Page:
One of the ways the foster care system in California supports children is by funding lawyers needed to make sure kids’ regular legal needs are taken care of. A foster child needs help attending the best school for their situation? They need a lawyer. A foster child is a victim of a crime? Lawyer needed there too. With 3,000 foster children living in San Diego County, the need for legal services is extremely high. Mario Koran reports on how lawyers who serve foster children have been short-changed on funding and have now reached a breaking point. Individual attorneys in San Diego County are handling an average of 210 cases at a time.
Crushing caseloads like that mean attorneys don’t have time to give kids all the help they need, and often mean attorneys have to weigh competing needs of foster kids against one another to figure out which child to serve. Advocates say that only $22 million is needed from California to bring caseloads down to manageable levels, “budget dust” when compared with California’s overall $124 billion budget.
But the problem is getting worse. Under current funding, “money for attorneys in San Diego County would drop again next year – from $7.7 million to $5.6 million,” Koran writes.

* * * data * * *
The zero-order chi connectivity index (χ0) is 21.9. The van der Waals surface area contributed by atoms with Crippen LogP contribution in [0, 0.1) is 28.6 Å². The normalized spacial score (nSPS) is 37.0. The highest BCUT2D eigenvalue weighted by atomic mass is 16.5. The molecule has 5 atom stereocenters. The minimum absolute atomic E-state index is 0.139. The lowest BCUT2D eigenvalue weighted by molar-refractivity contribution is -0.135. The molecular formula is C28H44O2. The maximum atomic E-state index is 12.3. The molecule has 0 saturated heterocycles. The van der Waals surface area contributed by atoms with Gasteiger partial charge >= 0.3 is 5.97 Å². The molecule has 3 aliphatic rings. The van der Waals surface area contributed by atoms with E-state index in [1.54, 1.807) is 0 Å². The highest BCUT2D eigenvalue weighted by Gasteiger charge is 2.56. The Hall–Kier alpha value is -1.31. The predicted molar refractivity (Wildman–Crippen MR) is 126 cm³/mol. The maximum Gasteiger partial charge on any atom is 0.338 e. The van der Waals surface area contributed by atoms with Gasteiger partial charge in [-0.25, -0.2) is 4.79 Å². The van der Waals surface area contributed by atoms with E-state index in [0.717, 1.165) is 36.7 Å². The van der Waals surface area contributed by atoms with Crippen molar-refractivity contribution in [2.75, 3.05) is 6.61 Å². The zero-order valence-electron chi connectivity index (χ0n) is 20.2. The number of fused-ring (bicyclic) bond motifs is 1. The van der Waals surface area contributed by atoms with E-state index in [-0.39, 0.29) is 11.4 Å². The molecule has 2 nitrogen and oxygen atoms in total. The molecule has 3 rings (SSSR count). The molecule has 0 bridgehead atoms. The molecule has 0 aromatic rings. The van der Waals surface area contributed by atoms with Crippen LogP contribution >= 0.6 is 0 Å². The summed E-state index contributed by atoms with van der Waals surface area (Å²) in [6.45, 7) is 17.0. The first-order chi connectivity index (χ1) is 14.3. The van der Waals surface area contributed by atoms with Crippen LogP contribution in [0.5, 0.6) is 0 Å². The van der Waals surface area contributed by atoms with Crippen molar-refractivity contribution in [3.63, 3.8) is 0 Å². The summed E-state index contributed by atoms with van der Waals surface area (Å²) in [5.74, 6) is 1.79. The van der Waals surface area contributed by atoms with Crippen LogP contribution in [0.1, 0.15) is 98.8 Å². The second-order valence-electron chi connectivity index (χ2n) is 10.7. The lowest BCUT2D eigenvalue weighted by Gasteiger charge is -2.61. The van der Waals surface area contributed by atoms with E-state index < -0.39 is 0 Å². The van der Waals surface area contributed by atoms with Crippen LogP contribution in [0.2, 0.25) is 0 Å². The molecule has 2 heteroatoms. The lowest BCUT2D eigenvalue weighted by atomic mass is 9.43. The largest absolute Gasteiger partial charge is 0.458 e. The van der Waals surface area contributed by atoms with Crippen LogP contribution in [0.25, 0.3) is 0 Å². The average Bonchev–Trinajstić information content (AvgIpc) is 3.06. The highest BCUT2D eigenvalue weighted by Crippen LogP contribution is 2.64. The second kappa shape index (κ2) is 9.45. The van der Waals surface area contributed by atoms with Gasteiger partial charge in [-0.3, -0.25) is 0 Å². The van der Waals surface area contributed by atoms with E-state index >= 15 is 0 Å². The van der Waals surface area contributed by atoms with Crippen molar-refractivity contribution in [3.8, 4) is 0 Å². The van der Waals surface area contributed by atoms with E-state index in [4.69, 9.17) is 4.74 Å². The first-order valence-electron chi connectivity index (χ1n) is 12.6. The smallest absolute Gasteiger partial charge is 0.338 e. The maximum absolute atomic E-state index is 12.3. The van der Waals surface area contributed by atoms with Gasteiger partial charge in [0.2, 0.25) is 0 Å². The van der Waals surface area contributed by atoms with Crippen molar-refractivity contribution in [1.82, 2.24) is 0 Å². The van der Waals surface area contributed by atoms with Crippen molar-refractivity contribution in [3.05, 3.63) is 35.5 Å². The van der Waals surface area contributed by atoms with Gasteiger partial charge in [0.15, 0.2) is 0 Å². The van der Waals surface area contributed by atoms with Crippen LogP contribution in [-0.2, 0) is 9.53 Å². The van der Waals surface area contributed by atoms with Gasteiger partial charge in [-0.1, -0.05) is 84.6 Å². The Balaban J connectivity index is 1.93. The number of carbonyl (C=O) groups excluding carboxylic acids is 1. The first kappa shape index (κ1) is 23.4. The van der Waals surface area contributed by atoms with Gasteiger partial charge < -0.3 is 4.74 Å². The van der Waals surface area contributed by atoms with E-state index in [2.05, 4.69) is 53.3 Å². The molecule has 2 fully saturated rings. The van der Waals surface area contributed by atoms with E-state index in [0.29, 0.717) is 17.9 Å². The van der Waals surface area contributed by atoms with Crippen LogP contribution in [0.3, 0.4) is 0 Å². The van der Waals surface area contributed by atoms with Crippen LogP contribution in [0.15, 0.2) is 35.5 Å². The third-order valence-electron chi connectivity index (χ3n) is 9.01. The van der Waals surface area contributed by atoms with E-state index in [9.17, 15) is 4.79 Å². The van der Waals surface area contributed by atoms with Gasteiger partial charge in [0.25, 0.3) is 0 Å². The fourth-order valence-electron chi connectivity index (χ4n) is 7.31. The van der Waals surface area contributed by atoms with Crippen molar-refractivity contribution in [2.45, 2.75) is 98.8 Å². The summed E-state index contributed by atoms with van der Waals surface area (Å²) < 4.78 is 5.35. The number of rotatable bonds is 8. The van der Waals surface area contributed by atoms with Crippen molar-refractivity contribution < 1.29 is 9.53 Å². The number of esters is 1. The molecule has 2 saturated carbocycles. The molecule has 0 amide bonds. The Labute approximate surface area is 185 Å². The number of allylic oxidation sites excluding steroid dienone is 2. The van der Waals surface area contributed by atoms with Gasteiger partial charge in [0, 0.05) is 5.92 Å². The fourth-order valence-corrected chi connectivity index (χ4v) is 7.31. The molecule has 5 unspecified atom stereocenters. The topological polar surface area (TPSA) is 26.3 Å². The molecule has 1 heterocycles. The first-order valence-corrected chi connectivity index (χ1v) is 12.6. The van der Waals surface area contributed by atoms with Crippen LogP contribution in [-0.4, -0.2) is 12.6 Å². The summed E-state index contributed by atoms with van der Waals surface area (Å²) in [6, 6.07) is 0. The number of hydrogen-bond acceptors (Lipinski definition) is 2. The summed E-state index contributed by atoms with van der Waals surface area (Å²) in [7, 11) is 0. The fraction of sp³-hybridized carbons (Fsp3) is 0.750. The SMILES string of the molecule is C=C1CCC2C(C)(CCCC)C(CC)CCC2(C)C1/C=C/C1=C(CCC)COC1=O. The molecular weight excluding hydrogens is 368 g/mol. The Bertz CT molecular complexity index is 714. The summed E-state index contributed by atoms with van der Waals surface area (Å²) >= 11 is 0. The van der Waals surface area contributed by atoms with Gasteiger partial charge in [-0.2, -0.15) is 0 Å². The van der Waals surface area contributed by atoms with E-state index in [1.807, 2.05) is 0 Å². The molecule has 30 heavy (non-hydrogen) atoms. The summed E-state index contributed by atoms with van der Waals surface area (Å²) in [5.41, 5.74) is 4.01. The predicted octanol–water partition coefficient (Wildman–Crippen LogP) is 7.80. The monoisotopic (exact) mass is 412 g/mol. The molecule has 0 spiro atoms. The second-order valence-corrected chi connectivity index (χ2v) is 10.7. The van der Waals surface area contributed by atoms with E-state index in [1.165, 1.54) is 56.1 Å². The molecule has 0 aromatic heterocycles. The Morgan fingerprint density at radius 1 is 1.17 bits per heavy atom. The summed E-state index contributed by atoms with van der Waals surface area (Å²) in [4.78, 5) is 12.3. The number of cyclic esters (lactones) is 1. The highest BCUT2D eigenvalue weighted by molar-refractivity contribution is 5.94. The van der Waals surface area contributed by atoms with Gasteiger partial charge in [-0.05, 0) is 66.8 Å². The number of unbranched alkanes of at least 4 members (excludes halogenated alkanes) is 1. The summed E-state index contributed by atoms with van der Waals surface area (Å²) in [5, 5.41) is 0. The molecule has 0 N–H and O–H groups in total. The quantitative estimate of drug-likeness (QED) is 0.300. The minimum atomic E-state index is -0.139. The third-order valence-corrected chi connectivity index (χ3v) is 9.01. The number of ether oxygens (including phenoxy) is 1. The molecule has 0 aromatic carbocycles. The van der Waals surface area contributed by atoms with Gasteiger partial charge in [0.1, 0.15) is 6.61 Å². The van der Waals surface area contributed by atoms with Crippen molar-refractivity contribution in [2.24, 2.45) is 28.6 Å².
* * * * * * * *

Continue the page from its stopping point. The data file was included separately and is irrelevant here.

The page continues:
• AB 1164, a bill that would provide more assistance to families who agree to take in foster kids on short notice by giving them immediate assistance, has is moving forward in the Legislature.
East Village Boom: San Diego Explained
The East Village neighborhood is growing fast. A lot of that growth is happening in residential development; beautiful buildings of newly built condos reach for the sky throughout the community. But not so long ago, East Village was much less expensive to live in and fostered a vibrant community of artists and ethnic groups that are now being pushed out by development dreams. Kinsee Morlan looks past the cranes and towers to cover what’s being lost, in our most recent San Diego Explained.
Opinion: Block Local Cops From Immigration Enforcement
Norma Chavez-Peterson, executive director of the ACLU of San Diego and Imperial Counties, believes the risk posed to families by local law enforcement’s ability to report or initiate deportation proceedings is too great, and she advocates for a proposed California law that would bar local officers from assisting in immigration enforcement. While many local police claim they don’t act as immigration agents, “there is still much to be done to keep families together and communities whole,” Chavez-Peterson writes. That includes passing SB 54, which would prohibit state and local law enforcement agencies from using their resources to investigate, detain, report or arrest people for the sole purpose of immigration enforcement.